They bring to the program in-depth research experience in the identification of condition issues, measuring degradation, data visualization, and topics in technical art history. Many have experience working with analytical techniques such as chromatography, polarized light microscopy (PLM), laser-induced breakdown spectroscopy (LIBS), micro-Raman spectroscopy, and portable x-ray fluorescence (pXRF), as well as various active and passive environmental monitoring equipment. They also have used imaging techniques such as cross-section microscopy (CSM), x-radiography, ultraviolet fluorescence (UVF), visible-induced infrared luminescence (VIL), and photogrammetry.
Members of the class have attended lectures, workshops, webinars, and conferences to further enrich their understanding of the field of art conservation and crucial contemporary issues. They are also members of various organizations for conservation professionals such as the American Institute for Conservation (AIC), the Emerging Conservation Professionals Network (ECPN), the Washington Conservation Guild (WCG), the Association of Tribal Archives, Libraries, and Museums (ATALM), the New England Conservation Association (NECA), and the Philadelphia Area Conservation Association (PACA).
They share their passion for the field through public outreach, education, and collaboration with underrepresented and Indigenous communities. They are dedicated to engaging in the ongoing discussions of ethics and accessibility in the field, putting sustainability, DEAI, emergency planning, and disaster response at the core of their education and practices. This is exemplified by their prior DEAI committee work or individual and unique ethical concerns — one Fellow is particularly interested in policies regarding human remains.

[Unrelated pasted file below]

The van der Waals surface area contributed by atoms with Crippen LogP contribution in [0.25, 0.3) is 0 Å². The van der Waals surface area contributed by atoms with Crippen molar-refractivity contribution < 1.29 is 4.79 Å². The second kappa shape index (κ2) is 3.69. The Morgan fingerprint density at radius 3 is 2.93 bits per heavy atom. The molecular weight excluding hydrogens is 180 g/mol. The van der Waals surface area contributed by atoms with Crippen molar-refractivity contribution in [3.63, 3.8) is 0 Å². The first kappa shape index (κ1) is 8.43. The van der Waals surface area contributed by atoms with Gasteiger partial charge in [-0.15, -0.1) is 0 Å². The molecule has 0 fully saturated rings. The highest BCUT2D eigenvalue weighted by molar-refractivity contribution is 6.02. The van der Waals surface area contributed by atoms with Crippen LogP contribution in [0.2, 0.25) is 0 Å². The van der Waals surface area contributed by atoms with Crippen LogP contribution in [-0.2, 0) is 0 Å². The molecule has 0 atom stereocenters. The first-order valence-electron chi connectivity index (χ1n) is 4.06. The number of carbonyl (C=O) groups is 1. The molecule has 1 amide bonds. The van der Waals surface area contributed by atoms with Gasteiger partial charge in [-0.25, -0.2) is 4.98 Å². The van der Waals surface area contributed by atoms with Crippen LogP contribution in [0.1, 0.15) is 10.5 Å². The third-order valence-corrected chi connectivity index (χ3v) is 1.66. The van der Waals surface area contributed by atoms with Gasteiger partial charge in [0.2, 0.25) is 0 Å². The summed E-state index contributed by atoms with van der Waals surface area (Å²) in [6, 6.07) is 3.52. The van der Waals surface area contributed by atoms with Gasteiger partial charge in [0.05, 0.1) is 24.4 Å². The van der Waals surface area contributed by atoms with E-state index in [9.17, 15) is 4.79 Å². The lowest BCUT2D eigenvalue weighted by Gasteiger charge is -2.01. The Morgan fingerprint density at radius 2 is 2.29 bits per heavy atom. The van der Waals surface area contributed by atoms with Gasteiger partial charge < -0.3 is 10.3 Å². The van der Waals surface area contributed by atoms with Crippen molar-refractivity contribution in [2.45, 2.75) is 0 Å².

The Fellows have built strong understandings of craft and materials by developing studio art skills in a wide range of media; these include printmaking, basket weaving, rug hooking and tapestry weaving, metal working, book and paper making, as well as various reproduction works in painting, ceramics, and wood carving. Beyond studio skills, the Fellows have a vast range of hobbies, from baking and gaming to crafts and hiking. Many have musical hobbies, including playing violin and guitar; others do Lindy Hop and Irish country dancing. Several furry friends and one not-so-furry friend (a leopard gecko!) will travel with class members to Delaware.